A comparison of GPs and nurses in their approach to psychological disturbance in primary care consultations
It has frequently been reported that GPs fail to diagnose many of the psychological problems that present to them. It also appears that practice nurses working in primary care also show similar diagnostic ‘failings’. This study extends these observations by reporting the psychiatric diagnostic practices of GPs and nurses working in the same settings of six general practices. After each consultation the health professional involved assessed the degree of psychological morbidity and the amount of time they had spent attending to this problem. The health professionals’ assessment was compared with the score from a General Health Questionnaire completed by the patient. Analysis of 1646 consultations revealed that GPs saw patients with more psychological problems than nurses. Nurses, however, spent significantly more time dealing with their psychological workload than their GP colleagues, after allowing for the fact that they saw fewer patients in this category. This observation raises the question of whether this use of scarce time resource in the consultation is appropriate.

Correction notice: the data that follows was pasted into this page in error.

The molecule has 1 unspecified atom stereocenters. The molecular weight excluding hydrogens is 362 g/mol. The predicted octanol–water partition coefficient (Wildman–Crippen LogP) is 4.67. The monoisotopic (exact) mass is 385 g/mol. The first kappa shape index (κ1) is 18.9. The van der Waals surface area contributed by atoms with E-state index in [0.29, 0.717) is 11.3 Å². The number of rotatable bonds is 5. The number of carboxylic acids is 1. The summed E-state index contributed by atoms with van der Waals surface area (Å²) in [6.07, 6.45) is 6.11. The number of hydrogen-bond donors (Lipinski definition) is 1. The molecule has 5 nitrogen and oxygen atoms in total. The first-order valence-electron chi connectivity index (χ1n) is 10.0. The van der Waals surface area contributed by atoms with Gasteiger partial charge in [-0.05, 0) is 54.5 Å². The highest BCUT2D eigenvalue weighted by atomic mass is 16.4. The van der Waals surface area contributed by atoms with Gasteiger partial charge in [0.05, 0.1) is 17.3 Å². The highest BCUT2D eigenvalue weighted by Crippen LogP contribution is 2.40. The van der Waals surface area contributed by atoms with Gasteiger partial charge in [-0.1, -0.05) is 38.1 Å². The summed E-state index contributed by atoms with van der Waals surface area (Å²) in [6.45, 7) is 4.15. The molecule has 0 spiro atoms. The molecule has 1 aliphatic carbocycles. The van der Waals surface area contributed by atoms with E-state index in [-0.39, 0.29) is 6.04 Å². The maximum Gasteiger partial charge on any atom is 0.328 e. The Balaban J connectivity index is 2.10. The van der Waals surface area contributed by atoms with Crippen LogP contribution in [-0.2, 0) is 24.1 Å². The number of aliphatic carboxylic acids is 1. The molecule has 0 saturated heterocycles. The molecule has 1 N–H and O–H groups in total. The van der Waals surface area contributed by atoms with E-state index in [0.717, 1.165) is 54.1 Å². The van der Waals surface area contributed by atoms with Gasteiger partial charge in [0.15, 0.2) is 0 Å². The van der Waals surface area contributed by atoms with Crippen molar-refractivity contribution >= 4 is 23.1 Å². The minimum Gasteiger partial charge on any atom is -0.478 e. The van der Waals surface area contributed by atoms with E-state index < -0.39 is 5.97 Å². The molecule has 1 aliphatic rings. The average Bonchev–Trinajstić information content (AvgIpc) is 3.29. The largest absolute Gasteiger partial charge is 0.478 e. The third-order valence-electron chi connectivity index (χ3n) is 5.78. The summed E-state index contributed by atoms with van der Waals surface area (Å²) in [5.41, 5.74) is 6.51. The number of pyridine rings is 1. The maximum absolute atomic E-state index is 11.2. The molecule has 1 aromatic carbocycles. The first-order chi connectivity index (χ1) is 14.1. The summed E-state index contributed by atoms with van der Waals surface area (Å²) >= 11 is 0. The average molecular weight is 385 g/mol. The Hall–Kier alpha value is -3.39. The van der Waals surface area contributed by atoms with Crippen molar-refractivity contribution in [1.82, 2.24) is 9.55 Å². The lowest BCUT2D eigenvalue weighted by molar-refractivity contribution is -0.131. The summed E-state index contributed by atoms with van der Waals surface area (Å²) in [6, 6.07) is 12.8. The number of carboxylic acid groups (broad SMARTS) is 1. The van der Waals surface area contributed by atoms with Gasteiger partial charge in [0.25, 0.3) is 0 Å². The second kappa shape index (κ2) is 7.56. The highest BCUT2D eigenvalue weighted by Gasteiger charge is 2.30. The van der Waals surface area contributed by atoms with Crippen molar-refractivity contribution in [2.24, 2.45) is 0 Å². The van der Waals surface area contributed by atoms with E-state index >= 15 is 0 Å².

Document Type: Research Article
Affiliations: 1: Reader in Sociology as applied to Medicine, Department of General Practice, 5 Lambeth Walk, London and 2: Lecturer in General Practice Department of General Practice, Kings College London
Publication date: 01 March 2005